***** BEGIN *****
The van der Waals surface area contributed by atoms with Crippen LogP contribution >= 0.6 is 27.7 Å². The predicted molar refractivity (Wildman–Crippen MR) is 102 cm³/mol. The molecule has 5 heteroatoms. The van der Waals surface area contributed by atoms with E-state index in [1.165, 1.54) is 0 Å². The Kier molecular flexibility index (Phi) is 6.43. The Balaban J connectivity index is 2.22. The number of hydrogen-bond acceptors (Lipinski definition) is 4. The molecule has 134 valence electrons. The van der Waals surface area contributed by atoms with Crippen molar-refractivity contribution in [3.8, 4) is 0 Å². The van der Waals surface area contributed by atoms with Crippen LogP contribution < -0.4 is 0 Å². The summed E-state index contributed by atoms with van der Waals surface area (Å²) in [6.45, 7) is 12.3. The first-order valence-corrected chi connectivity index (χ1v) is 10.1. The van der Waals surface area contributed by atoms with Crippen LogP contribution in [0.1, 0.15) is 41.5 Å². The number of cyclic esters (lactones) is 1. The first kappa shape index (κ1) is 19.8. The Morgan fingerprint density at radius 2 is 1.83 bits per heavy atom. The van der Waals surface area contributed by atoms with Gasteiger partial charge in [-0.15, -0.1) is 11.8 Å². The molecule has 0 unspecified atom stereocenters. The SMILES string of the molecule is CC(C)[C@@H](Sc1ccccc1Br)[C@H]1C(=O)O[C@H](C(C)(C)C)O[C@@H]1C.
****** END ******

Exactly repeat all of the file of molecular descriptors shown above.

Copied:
The van der Waals surface area contributed by atoms with Crippen LogP contribution >= 0.6 is 27.7 Å². The predicted molar refractivity (Wildman–Crippen MR) is 102 cm³/mol. The molecule has 5 heteroatoms. The van der Waals surface area contributed by atoms with E-state index in [1.165, 1.54) is 0 Å². The Kier molecular flexibility index (Phi) is 6.43. The Balaban J connectivity index is 2.22. The number of hydrogen-bond acceptors (Lipinski definition) is 4. The molecule has 134 valence electrons. The van der Waals surface area contributed by atoms with Crippen molar-refractivity contribution in [3.8, 4) is 0 Å². The van der Waals surface area contributed by atoms with Crippen LogP contribution < -0.4 is 0 Å². The summed E-state index contributed by atoms with van der Waals surface area (Å²) in [6.45, 7) is 12.3. The first-order valence-corrected chi connectivity index (χ1v) is 10.1. The van der Waals surface area contributed by atoms with Crippen LogP contribution in [0.1, 0.15) is 41.5 Å². The number of cyclic esters (lactones) is 1. The first kappa shape index (κ1) is 19.8. The Morgan fingerprint density at radius 2 is 1.83 bits per heavy atom. The van der Waals surface area contributed by atoms with Gasteiger partial charge in [-0.15, -0.1) is 11.8 Å². The molecule has 0 unspecified atom stereocenters. The SMILES string of the molecule is CC(C)[C@@H](Sc1ccccc1Br)[C@H]1C(=O)O[C@H](C(C)(C)C)O[C@@H]1C.